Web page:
Changing Appeals Process Distances Populations from Polluters
Earlier this year, the EPA announced that it is changing the ways citizens can appeal EPA-issued pollution permits. Now, citizens may not be able to appeal at all.
Since the Bush administration, an EPA-issued pollution permit given to a polluters and companies could be contested in court by both the polluter and the individuals of the surrounding area. With an upcoming EPA change, this may no longer be the case.
The Environmental Appeals Board will soon host only appeals by permit-holders, and this asymmetrical process will loosen regulations on pollution emissions by power plants, industrial sites, and other companies. While the proposal is not yet public, the next step would be to announce the proposed rule change and seek approval by public comment.
While opinions on the proposal vary, the main reason for public pushback stems from a concern for public health. The change would mean “communities and families no longer have the right to appeal a pollution permit that might affect them,” said Patrice Simms, a former staff lawyer for the Environmental Appeals Board and current an attorney at Earthjustice, an advocacy group.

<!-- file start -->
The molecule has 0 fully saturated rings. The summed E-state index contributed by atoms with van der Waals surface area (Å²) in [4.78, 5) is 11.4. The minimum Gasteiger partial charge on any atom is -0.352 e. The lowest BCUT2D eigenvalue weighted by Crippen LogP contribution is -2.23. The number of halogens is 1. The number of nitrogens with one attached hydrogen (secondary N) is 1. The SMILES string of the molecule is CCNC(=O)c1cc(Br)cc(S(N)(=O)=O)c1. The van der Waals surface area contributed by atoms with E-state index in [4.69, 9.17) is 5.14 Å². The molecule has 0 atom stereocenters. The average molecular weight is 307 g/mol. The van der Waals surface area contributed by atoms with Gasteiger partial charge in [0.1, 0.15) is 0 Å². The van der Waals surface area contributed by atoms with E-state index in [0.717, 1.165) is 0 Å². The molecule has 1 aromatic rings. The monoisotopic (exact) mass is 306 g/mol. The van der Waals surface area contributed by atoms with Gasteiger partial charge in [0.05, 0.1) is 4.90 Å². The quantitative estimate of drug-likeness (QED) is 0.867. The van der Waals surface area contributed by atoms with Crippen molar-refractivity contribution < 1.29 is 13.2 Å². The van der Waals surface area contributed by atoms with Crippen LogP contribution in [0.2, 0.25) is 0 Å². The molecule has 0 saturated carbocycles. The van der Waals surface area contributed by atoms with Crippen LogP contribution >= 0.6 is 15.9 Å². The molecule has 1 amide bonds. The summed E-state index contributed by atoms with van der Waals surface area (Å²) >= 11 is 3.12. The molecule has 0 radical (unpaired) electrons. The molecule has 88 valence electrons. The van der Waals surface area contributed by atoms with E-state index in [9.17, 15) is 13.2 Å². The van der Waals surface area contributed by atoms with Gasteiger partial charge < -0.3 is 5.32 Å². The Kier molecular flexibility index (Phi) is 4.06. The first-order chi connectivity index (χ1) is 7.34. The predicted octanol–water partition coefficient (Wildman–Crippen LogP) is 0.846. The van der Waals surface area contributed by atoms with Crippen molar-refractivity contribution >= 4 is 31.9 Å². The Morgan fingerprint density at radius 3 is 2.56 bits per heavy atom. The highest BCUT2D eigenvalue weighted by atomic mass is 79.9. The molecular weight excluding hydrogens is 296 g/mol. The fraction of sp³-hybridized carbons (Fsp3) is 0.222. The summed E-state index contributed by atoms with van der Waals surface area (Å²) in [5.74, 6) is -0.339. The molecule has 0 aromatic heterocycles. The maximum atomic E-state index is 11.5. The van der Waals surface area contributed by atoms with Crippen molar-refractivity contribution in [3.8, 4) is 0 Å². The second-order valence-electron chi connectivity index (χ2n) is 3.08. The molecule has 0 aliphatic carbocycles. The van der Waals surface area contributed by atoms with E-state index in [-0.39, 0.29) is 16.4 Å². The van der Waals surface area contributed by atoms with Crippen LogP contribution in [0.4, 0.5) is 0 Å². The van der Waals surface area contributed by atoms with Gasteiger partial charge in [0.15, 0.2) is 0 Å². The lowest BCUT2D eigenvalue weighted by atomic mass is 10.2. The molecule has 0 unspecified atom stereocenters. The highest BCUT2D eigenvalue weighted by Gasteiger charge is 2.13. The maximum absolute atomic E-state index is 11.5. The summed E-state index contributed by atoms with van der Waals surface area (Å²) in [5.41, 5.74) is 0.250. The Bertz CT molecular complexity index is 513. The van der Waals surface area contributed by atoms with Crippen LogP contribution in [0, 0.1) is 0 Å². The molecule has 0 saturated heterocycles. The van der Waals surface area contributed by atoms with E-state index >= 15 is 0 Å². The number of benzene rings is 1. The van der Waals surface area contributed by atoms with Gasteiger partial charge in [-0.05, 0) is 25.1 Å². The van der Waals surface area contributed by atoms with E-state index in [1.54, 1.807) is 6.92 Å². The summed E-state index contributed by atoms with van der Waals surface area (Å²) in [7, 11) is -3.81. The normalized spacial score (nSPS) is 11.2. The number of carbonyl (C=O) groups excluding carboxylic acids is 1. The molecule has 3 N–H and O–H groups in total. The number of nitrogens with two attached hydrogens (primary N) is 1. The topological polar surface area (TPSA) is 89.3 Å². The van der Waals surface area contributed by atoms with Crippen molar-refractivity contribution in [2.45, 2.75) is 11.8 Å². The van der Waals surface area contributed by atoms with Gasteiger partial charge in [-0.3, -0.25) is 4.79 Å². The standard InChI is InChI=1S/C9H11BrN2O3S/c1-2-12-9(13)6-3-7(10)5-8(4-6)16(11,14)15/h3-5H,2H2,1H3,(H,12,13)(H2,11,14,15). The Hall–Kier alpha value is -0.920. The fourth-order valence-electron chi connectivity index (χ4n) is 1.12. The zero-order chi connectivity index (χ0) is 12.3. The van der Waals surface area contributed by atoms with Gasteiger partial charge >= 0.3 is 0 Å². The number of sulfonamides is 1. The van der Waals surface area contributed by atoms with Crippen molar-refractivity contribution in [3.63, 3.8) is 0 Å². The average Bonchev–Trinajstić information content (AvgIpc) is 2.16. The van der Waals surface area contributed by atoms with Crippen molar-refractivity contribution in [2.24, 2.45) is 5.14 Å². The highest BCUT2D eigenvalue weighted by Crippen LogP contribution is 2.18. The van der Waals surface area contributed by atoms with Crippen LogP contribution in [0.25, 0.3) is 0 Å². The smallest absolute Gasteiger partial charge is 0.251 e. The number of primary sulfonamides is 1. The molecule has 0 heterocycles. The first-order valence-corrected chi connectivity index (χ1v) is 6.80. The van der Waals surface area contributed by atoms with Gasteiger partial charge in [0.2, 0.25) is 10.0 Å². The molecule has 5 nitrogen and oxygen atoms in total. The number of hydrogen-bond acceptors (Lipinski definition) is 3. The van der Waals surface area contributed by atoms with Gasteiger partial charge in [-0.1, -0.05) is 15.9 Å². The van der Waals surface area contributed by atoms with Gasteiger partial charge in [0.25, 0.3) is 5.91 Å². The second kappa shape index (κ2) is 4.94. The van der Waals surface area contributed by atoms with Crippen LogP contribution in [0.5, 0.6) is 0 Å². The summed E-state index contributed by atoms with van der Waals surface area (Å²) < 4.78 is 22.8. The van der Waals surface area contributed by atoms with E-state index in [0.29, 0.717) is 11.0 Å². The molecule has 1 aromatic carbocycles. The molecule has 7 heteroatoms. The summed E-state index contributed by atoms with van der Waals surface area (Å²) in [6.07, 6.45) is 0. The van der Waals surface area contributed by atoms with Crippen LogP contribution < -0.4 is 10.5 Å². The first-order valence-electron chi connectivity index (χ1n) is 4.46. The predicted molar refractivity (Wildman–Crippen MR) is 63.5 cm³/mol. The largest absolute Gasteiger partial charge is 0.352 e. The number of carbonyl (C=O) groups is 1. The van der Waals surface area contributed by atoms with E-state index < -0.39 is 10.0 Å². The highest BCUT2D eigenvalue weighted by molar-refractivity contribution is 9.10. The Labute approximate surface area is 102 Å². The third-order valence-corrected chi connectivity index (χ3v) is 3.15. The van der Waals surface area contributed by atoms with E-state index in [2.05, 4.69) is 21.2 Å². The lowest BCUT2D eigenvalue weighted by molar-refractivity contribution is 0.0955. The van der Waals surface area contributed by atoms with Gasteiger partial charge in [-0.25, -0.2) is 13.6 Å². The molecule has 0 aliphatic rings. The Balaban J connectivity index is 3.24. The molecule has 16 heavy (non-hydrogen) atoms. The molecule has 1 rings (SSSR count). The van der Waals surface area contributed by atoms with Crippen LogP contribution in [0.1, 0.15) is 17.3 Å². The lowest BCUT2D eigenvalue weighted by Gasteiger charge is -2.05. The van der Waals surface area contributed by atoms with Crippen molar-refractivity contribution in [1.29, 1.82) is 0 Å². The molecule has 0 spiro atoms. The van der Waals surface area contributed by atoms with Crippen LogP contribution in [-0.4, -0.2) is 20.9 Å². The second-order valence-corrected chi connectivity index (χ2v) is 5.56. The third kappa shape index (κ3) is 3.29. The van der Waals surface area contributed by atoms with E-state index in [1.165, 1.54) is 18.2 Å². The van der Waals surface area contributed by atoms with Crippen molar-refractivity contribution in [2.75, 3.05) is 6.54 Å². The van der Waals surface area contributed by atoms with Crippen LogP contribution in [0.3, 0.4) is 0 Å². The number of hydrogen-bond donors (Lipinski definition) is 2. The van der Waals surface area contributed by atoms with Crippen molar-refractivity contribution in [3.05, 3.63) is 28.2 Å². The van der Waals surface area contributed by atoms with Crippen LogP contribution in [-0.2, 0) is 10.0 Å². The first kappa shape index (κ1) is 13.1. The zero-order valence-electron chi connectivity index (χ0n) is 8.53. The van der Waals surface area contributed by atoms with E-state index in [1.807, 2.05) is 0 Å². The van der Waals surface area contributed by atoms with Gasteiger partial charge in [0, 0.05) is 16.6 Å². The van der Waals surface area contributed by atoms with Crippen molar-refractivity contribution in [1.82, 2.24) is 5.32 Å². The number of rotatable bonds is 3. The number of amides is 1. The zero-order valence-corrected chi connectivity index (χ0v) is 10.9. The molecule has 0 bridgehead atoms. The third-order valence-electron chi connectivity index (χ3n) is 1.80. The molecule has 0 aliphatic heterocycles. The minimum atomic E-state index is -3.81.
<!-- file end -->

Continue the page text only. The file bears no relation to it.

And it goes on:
More important, however, might be the worry that those nearest to these polluted sites have a financial need for this appeals option. Other environmental law experts say poor and minority communities are most likely to live nearest these pollution sights, and they have no financial means to fight a proposal in court (as opposed to an appeals board).
Still, industry advocates say this change would speed up the already drawn-out permit appeals process, saving time and money. For more information, see the New York Times article that explains in depth.